I thought I would share with you some creativity insights from a trip I took with a friend in 2002.
As we drove through the absolutely beautiful countryside of the relatively unknown Dordogne region of France, with its picturesque villages, castles, prehistoric cave paintings, delicious wine and food, I was reminded of the importance of history in creativity. We tend to dismiss the impact of history and too often associate creativity with coming up with something brand new. Similarly, the notion of “creative destruction” is frequently considered a prerequisite for organizational innovation and creativity. I hold a quite different view. I believe history plays a critical role in innovation for two reasons.
First, Few creative ideas are truly original. Most are built on the work of others. Which is why a proper understanding and appreciation of history is so important!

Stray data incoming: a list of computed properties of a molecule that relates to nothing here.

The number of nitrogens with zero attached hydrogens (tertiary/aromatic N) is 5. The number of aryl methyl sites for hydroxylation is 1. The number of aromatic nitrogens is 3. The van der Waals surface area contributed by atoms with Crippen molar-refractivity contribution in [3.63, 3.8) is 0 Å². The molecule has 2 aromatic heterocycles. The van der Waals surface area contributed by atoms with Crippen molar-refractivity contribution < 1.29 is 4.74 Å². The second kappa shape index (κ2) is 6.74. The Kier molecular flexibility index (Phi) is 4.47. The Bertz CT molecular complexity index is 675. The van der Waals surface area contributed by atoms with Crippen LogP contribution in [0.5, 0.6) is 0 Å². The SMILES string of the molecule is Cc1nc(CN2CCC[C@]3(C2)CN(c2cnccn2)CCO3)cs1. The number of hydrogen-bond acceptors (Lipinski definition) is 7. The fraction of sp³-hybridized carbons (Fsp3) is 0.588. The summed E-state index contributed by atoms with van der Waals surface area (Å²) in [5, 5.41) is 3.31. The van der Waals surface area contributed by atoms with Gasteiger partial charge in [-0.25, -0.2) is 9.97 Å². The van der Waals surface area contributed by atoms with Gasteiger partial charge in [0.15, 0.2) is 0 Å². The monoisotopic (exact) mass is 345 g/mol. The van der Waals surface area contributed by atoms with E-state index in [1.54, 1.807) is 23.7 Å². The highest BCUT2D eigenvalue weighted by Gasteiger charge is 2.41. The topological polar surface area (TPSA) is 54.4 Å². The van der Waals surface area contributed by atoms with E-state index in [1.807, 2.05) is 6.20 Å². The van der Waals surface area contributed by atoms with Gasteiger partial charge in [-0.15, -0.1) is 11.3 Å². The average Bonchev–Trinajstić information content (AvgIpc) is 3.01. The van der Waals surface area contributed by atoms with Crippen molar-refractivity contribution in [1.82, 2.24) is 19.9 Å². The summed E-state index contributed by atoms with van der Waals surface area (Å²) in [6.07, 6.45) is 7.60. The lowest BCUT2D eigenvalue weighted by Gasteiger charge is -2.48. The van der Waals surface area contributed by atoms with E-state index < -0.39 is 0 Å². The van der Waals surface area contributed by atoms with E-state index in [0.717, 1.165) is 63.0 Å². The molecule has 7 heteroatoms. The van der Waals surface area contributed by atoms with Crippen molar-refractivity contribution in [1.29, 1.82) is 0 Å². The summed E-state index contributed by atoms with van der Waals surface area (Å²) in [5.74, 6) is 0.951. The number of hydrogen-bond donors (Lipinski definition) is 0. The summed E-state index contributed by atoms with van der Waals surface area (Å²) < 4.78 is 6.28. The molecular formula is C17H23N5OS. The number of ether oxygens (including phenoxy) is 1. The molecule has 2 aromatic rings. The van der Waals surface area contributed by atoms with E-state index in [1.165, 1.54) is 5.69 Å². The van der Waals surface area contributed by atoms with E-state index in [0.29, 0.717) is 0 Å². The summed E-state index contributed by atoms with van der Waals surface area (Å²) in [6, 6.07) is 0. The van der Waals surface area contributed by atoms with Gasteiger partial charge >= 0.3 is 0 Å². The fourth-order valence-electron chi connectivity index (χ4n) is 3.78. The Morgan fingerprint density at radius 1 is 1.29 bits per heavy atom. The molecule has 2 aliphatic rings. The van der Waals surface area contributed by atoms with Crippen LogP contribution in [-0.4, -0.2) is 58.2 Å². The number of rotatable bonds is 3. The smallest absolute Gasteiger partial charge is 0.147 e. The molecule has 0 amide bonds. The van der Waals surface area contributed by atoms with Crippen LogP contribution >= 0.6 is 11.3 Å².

Let’s look at an example.
The invention of the printing press, considered by many to be the greatest invention in history, was not the work of one individual. Years of small adaptations and persistence by many who preceded Gutenberg paved the way. Gutenberg’s creative contribution of moveable type was the last step.
Secondly, history not only provides a foundation on which to adapt. Understanding history also contributes insights into the context in which a change or innovation will occur. Appreciating the history of an organization, its culture and its experience with other strategic changes is a vital step in managing the challenges of selling and implementing an innovation, often the most critical factors contributing to the success of the innovation.
I know I am learning a great deal from helping my 94-year-old co-author write his legacy. In reading the stories he writes about World War II, growing up in the depression, cherishing his family and friends with love and laughter, and starting his own business in the 1960’s, I find so many lessons from this fine example of what Tom Brokaw calls “The Greatest Generation.”
So, rather than dismissing history and those who remind us of its critical lessons, we need to recognize that “history teaches us what not to do more often than what to do. The key is, though, history teaches.”
How do you feel about history and its role in successful innovations?